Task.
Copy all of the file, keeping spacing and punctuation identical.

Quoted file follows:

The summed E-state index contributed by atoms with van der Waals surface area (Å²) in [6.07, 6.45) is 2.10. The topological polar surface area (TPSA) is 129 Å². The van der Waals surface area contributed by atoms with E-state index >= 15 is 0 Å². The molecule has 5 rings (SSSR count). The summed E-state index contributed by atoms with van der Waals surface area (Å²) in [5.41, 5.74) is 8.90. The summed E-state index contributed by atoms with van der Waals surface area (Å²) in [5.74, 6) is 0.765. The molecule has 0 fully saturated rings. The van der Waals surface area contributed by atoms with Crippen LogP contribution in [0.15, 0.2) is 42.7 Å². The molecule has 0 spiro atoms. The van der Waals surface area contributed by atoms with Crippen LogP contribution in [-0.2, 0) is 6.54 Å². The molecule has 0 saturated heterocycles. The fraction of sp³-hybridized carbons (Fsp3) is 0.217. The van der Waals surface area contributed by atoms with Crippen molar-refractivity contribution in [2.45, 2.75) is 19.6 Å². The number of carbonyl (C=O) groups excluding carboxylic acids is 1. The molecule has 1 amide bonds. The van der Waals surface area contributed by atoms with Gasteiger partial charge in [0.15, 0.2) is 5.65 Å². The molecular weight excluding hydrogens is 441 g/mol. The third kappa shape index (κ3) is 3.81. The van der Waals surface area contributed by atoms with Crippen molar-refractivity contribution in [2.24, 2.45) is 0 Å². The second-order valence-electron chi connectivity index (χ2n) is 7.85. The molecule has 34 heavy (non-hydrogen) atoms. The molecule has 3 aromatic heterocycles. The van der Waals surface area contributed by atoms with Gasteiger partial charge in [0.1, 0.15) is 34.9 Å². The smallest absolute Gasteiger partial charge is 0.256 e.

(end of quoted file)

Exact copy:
The summed E-state index contributed by atoms with van der Waals surface area (Å²) in [6.07, 6.45) is 2.10. The topological polar surface area (TPSA) is 129 Å². The van der Waals surface area contributed by atoms with E-state index >= 15 is 0 Å². The molecule has 5 rings (SSSR count). The summed E-state index contributed by atoms with van der Waals surface area (Å²) in [5.41, 5.74) is 8.90. The summed E-state index contributed by atoms with van der Waals surface area (Å²) in [5.74, 6) is 0.765. The molecule has 0 fully saturated rings. The van der Waals surface area contributed by atoms with Crippen LogP contribution in [0.15, 0.2) is 42.7 Å². The molecule has 0 spiro atoms. The van der Waals surface area contributed by atoms with Crippen LogP contribution in [-0.2, 0) is 6.54 Å². The molecule has 0 saturated heterocycles. The fraction of sp³-hybridized carbons (Fsp3) is 0.217. The van der Waals surface area contributed by atoms with Crippen molar-refractivity contribution in [2.45, 2.75) is 19.6 Å². The number of carbonyl (C=O) groups excluding carboxylic acids is 1. The molecule has 1 amide bonds. The van der Waals surface area contributed by atoms with Gasteiger partial charge in [0.15, 0.2) is 5.65 Å². The molecular weight excluding hydrogens is 441 g/mol. The third kappa shape index (κ3) is 3.81. The van der Waals surface area contributed by atoms with Crippen molar-refractivity contribution in [2.24, 2.45) is 0 Å². The second-order valence-electron chi connectivity index (χ2n) is 7.85. The molecule has 34 heavy (non-hydrogen) atoms. The molecule has 3 aromatic heterocycles. The van der Waals surface area contributed by atoms with Gasteiger partial charge in [0.1, 0.15) is 34.9 Å². The smallest absolute Gasteiger partial charge is 0.256 e.